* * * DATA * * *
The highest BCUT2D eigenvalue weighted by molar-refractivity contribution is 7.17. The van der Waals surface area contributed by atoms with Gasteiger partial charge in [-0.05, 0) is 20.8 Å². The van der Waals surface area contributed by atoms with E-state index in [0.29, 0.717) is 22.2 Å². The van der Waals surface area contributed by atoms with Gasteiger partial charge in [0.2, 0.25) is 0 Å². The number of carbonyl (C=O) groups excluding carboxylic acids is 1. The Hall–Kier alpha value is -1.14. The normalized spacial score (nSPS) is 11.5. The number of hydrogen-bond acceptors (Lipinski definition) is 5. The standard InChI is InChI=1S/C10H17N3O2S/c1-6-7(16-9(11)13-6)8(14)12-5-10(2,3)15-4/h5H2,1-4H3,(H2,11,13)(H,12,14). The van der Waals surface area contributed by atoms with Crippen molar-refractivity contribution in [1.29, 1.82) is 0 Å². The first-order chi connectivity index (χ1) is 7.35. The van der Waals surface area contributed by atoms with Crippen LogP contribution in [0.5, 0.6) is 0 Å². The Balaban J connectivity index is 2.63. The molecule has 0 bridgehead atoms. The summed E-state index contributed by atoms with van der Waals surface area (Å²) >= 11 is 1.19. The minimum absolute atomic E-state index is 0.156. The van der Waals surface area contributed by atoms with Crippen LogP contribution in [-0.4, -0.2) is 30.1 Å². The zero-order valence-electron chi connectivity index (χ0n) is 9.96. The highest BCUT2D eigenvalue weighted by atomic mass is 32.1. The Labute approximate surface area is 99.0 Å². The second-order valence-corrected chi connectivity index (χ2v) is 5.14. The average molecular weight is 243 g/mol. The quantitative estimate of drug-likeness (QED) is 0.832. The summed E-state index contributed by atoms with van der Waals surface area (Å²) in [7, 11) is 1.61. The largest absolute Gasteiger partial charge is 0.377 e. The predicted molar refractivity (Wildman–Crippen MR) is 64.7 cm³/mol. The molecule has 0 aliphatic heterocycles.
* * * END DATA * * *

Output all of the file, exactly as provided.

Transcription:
The highest BCUT2D eigenvalue weighted by molar-refractivity contribution is 7.17. The van der Waals surface area contributed by atoms with Gasteiger partial charge in [-0.05, 0) is 20.8 Å². The van der Waals surface area contributed by atoms with E-state index in [0.29, 0.717) is 22.2 Å². The van der Waals surface area contributed by atoms with Gasteiger partial charge in [0.2, 0.25) is 0 Å². The number of carbonyl (C=O) groups excluding carboxylic acids is 1. The Hall–Kier alpha value is -1.14. The normalized spacial score (nSPS) is 11.5. The number of hydrogen-bond acceptors (Lipinski definition) is 5. The standard InChI is InChI=1S/C10H17N3O2S/c1-6-7(16-9(11)13-6)8(14)12-5-10(2,3)15-4/h5H2,1-4H3,(H2,11,13)(H,12,14). The van der Waals surface area contributed by atoms with Crippen molar-refractivity contribution in [1.29, 1.82) is 0 Å². The first-order chi connectivity index (χ1) is 7.35. The van der Waals surface area contributed by atoms with Crippen LogP contribution in [0.5, 0.6) is 0 Å². The Balaban J connectivity index is 2.63. The molecule has 0 bridgehead atoms. The summed E-state index contributed by atoms with van der Waals surface area (Å²) >= 11 is 1.19. The minimum absolute atomic E-state index is 0.156. The van der Waals surface area contributed by atoms with Crippen LogP contribution in [-0.4, -0.2) is 30.1 Å². The zero-order valence-electron chi connectivity index (χ0n) is 9.96. The highest BCUT2D eigenvalue weighted by atomic mass is 32.1. The Labute approximate surface area is 99.0 Å². The second-order valence-corrected chi connectivity index (χ2v) is 5.14. The average molecular weight is 243 g/mol. The quantitative estimate of drug-likeness (QED) is 0.832. The summed E-state index contributed by atoms with van der Waals surface area (Å²) in [7, 11) is 1.61. The largest absolute Gasteiger partial charge is 0.377 e. The predicted molar refractivity (Wildman–Crippen MR) is 64.7 cm³/mol. The molecule has 0 aliphatic heterocycles.